- September 6, 2017
- Posted by: David Marshall
- Category: business, management, manufacturing, safety
With Hurricane Harvey passing just a couple hours southeast of me, and Hurricane Irma hitting Florida, I have been wondering what businesses in the affected area have done to protect their data and information from disaster.
I’ve heard stories of businesses that have had to shut down because they lost their financial and client data to a flood or fire. They didn’t have a detailed disaster plan, let alone off-site backups of their most important data, and when it was gone, it meant they had no records of what they had sold, how much they were owed, or even who their customers were. All that was left to do was send everyone home and shut the doors.
This is one thing we always had at Robroy, even before I ever got there. It may not have been specific to a hurricane, but it was very detailed in nature. Whether it was a hurricane, tornado, fire, or even a major computer outage, we had a disaster plan that told us what we had to do to recover from any kind of disaster. And the plan was reviewed and updated every year to keep up with changes in the company, as well as changes in the technology.
This is something I have recommended to other businesses as well — build your recovery plan, and update it regularly. Be sure to update it to include all new capital projects that have gone into place since the last review.
It’s also important to make sure that someone (or some two) are in charge of the playbook, because someone has to know what’s going on while everyone else is running around like a chicken without a head. Someone has to know who to contact to have things done.
For example, once when I was in Dubai, we had a major fire in the post-cure oven, which is about the size of a railroad car. I had to cut my trip short and head home, but I also had my staff start contacting people to come in and start rebuilding and renovating even as the fire department was still wrapping up. I had people in my company who I could trust and rely on to carry out our recovery plan. You need those people too.
You also want to make sure you have your data and financial backups both onsite and offsite. We had a complete enterprise system backup with offsite equipment, and that was backed up on a daily basis. That way, if there was ever a disaster in Texas, we had a backup system in Michigan or Pennsylvania that would kick in and people could actually continue to work, so long as they had the ability to communicate and work from their homes. Plus all the data was current, so they didn’t have to deal with any gaps in information.
We also kept close track of our inventory with a warehouse management system and made sure we kept very good records of maintenance and the original documentation on all our equipment. We kept that in a secure database, along with our daily backups. At the very least, it would give us a starting point if something ever went wrong and we had to make insurance claims. Without that list, we would have had a problem since we wouldn’t be able to prove what kind of equipment we had, the age, or the condition and value.
Evacuation plans for tornadoes and fires were rehearsed a minimum of twice a year. And at least once a year, we held CPR training and fire control drills that were actually supervised by people from the fire department. They actually came in and instructed some of our people how to use fire extinguishers and let them practice with the equipment.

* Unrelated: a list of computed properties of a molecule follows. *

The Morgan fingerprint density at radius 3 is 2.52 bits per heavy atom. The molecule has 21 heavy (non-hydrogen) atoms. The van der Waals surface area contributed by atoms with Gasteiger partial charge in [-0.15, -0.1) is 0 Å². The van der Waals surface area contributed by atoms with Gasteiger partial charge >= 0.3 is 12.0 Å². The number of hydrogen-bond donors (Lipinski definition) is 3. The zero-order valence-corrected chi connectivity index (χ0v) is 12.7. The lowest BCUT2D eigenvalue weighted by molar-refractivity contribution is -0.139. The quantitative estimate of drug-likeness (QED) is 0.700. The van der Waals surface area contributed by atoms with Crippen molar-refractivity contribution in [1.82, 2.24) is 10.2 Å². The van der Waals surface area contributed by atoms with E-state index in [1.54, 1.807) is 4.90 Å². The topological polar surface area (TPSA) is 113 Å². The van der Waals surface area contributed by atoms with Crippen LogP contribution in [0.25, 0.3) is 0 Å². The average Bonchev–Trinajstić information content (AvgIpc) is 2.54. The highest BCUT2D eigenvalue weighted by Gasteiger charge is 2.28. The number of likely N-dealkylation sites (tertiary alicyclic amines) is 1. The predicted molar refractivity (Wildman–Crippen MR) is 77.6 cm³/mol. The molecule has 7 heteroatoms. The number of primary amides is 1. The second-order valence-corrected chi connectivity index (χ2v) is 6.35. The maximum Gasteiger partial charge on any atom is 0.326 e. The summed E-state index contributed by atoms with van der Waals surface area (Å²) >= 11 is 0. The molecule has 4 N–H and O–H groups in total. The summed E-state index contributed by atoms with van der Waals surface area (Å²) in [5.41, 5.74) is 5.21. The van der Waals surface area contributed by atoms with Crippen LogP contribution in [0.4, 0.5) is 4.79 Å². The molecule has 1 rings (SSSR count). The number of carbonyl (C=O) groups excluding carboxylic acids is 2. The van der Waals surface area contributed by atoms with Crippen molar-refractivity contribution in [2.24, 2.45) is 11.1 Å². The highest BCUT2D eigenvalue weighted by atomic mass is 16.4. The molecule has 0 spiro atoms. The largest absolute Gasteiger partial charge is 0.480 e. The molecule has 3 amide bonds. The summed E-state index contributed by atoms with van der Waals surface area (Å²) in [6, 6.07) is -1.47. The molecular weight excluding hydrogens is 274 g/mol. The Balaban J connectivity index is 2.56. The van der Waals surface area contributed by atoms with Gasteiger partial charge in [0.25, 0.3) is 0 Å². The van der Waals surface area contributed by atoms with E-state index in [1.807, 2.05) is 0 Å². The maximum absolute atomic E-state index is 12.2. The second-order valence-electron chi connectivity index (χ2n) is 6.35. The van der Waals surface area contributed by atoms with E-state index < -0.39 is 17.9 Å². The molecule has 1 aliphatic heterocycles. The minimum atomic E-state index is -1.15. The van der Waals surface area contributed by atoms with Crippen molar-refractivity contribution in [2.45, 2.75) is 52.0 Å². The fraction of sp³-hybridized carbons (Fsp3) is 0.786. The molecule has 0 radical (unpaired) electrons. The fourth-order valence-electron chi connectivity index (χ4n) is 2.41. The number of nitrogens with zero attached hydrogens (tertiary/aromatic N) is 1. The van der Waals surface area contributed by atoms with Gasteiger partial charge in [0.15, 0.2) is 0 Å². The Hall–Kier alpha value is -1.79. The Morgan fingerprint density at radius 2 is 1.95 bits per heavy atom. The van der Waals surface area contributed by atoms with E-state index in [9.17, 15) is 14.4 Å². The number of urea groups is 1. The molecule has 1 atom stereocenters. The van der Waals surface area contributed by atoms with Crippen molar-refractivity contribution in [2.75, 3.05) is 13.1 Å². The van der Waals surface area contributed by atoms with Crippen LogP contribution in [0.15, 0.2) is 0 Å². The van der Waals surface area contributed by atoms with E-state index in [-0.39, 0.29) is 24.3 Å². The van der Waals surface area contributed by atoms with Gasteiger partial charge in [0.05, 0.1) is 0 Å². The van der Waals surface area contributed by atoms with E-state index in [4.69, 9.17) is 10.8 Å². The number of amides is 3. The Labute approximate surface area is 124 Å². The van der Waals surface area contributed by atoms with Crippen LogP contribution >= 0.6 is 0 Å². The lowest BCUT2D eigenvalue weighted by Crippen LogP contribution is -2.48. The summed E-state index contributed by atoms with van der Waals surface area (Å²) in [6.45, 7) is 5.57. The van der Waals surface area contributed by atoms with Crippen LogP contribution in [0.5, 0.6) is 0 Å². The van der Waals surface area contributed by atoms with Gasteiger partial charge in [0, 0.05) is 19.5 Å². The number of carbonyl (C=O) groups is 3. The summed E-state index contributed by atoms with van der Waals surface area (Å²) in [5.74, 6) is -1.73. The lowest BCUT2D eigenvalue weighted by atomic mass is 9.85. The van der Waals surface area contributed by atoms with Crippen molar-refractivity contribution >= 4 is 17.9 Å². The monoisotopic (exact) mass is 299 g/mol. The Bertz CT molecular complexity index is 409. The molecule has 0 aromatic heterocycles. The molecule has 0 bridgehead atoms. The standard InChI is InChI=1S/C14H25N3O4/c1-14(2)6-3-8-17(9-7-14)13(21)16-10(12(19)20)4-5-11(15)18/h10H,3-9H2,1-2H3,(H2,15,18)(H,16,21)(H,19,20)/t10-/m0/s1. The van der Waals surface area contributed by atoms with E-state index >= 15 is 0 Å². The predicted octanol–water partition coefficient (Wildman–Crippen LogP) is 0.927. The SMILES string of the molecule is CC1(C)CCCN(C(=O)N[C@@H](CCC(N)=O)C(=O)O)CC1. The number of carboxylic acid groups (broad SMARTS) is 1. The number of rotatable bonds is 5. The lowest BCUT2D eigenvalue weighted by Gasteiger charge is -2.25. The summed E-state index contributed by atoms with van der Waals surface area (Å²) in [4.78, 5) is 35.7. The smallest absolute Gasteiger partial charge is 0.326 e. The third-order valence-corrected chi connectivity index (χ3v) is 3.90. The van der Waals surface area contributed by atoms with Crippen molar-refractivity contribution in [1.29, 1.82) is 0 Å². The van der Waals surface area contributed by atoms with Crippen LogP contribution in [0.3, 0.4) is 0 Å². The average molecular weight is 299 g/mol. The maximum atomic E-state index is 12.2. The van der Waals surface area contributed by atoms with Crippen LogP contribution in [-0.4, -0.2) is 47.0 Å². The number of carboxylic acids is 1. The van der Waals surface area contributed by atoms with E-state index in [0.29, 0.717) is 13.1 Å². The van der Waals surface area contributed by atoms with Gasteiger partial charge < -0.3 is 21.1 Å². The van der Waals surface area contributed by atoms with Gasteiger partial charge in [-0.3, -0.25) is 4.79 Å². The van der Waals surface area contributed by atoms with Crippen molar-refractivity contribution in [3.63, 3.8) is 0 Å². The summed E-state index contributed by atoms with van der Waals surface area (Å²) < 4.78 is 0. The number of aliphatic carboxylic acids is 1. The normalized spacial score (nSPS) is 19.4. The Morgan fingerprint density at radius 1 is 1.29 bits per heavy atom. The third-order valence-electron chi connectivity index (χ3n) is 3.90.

Another reason to rehearse your evacuation plans twice a year is that you need to ensure that your emergency lighting system is operable. If it isn’t, and you have a very large facility where everything goes black, you’re in for some trouble. Imagine many dozens, if not a few hundred, people trying to reach an unseen exit for a hundred yards or so. So during our evacuations, we checked all the lighting and replaced or repaired anything that might be broken.
Finally, while not strictly a large-scale disaster (except for the person involved), we also planned and trained for medical emergencies in case any individual got sick or injured. Certain people were trained in CPR and First Aid, and they were designated as first responders. We even asked them to wear a red shirt as part of their normal work attire so they could be easily identified at any moment.
If someone felt faint in the organization, the first responder would be there to make a very quick assessment of what was going on. They would take the person’s blood pressure and vitals to ensure that if they needed an ambulance, one was called. Or they could take someone to the hospital if the need arose. But we wanted to make sure we had people who could respond while any medical care was in transit, thus saving several precious minutes.
Safety has always been paramount for me — it’s the first of my four non-negotiables of management — and I stressed it every day at Robroy. And part of safety is having a disaster plan to follow in case things go wrong. If your company does not have one, create one immediately, and then start practicing the plan to make sure you’ve covered as much as you can.
I’ve been a manufacturing executive, as well as a sales and marketing professional, for a few decades. Now I help companies turn around their own business, and can help them create a disaster plan. If you would like more information, please visit my website and connect with me on Twitter or LinkedIn.
Photo credit: Defense Logistics Agency (DLA.mil, public domain)